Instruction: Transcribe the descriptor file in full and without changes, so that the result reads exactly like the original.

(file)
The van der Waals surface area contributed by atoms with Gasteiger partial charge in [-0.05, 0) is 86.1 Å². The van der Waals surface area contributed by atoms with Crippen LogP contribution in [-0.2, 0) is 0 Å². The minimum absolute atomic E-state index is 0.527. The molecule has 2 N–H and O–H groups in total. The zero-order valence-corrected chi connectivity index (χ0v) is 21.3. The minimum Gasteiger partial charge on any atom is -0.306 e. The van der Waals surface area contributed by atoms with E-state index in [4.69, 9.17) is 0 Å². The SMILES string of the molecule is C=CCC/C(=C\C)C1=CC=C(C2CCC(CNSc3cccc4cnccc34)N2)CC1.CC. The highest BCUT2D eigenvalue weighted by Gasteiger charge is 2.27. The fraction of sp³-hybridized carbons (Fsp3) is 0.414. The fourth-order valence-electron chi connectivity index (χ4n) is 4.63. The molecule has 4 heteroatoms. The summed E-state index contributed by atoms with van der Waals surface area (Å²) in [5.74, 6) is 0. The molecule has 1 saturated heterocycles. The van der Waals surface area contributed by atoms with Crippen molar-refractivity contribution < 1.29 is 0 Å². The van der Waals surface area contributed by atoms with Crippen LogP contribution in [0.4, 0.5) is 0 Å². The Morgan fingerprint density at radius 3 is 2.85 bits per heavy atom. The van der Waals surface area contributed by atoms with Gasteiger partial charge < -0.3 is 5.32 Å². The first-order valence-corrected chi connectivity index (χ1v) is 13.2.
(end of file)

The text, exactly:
The van der Waals surface area contributed by atoms with Gasteiger partial charge in [-0.05, 0) is 86.1 Å². The van der Waals surface area contributed by atoms with Crippen LogP contribution in [-0.2, 0) is 0 Å². The minimum absolute atomic E-state index is 0.527. The molecule has 2 N–H and O–H groups in total. The zero-order valence-corrected chi connectivity index (χ0v) is 21.3. The minimum Gasteiger partial charge on any atom is -0.306 e. The van der Waals surface area contributed by atoms with E-state index in [4.69, 9.17) is 0 Å². The SMILES string of the molecule is C=CCC/C(=C\C)C1=CC=C(C2CCC(CNSc3cccc4cnccc34)N2)CC1.CC. The highest BCUT2D eigenvalue weighted by Gasteiger charge is 2.27. The fraction of sp³-hybridized carbons (Fsp3) is 0.414. The fourth-order valence-electron chi connectivity index (χ4n) is 4.63. The molecule has 4 heteroatoms. The summed E-state index contributed by atoms with van der Waals surface area (Å²) in [5.74, 6) is 0. The molecule has 1 saturated heterocycles. The van der Waals surface area contributed by atoms with Crippen molar-refractivity contribution < 1.29 is 0 Å². The van der Waals surface area contributed by atoms with Crippen LogP contribution in [0.4, 0.5) is 0 Å². The Morgan fingerprint density at radius 3 is 2.85 bits per heavy atom. The van der Waals surface area contributed by atoms with Gasteiger partial charge < -0.3 is 5.32 Å². The first-order valence-corrected chi connectivity index (χ1v) is 13.2.